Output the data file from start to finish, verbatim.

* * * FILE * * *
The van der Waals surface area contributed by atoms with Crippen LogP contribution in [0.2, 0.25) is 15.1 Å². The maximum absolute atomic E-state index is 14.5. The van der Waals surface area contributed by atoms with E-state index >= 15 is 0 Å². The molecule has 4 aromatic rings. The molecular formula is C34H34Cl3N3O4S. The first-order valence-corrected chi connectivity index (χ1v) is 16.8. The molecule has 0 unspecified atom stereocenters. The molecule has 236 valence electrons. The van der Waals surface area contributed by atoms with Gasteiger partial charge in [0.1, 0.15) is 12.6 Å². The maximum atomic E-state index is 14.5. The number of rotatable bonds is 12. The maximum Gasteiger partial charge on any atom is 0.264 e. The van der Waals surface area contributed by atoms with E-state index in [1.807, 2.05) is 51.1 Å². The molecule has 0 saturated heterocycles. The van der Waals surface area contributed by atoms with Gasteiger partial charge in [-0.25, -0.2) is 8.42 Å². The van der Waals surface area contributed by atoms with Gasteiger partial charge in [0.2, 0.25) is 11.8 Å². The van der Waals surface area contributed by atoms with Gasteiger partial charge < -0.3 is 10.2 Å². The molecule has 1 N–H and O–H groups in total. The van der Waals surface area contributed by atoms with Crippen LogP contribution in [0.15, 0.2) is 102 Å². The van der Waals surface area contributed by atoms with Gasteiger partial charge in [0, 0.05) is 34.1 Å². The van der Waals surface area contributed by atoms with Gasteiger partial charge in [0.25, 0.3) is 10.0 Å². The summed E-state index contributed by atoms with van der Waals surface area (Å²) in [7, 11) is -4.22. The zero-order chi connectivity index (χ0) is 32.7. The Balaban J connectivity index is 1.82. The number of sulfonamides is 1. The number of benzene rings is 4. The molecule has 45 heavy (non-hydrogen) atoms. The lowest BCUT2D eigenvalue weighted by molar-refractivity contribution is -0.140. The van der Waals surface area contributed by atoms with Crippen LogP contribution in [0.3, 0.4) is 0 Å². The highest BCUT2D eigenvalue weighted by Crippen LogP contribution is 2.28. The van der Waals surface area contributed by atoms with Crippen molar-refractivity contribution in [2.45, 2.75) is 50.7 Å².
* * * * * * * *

The van der Waals surface area contributed by atoms with Crippen LogP contribution in [0.2, 0.25) is 15.1 Å². The maximum absolute atomic E-state index is 14.5. The van der Waals surface area contributed by atoms with E-state index >= 15 is 0 Å². The molecule has 4 aromatic rings. The molecular formula is C34H34Cl3N3O4S. The first-order valence-corrected chi connectivity index (χ1v) is 16.8. The molecule has 0 unspecified atom stereocenters. The molecule has 236 valence electrons. The van der Waals surface area contributed by atoms with Gasteiger partial charge in [0.1, 0.15) is 12.6 Å². The maximum atomic E-state index is 14.5. The number of rotatable bonds is 12. The maximum Gasteiger partial charge on any atom is 0.264 e. The van der Waals surface area contributed by atoms with E-state index in [1.807, 2.05) is 51.1 Å². The molecule has 0 saturated heterocycles. The van der Waals surface area contributed by atoms with Gasteiger partial charge in [-0.25, -0.2) is 8.42 Å². The van der Waals surface area contributed by atoms with Gasteiger partial charge in [0.2, 0.25) is 11.8 Å². The van der Waals surface area contributed by atoms with Gasteiger partial charge < -0.3 is 10.2 Å². The molecule has 1 N–H and O–H groups in total. The van der Waals surface area contributed by atoms with Crippen LogP contribution in [0.15, 0.2) is 102 Å². The van der Waals surface area contributed by atoms with Gasteiger partial charge in [0, 0.05) is 34.1 Å². The van der Waals surface area contributed by atoms with Gasteiger partial charge in [0.25, 0.3) is 10.0 Å². The summed E-state index contributed by atoms with van der Waals surface area (Å²) in [7, 11) is -4.22. The zero-order chi connectivity index (χ0) is 32.7. The Balaban J connectivity index is 1.82. The number of sulfonamides is 1. The number of benzene rings is 4. The molecule has 45 heavy (non-hydrogen) atoms. The lowest BCUT2D eigenvalue weighted by molar-refractivity contribution is -0.140. The van der Waals surface area contributed by atoms with Crippen LogP contribution in [0.3, 0.4) is 0 Å². The highest BCUT2D eigenvalue weighted by Crippen LogP contribution is 2.28. The van der Waals surface area contributed by atoms with Crippen molar-refractivity contribution in [2.45, 2.75) is 50.7 Å².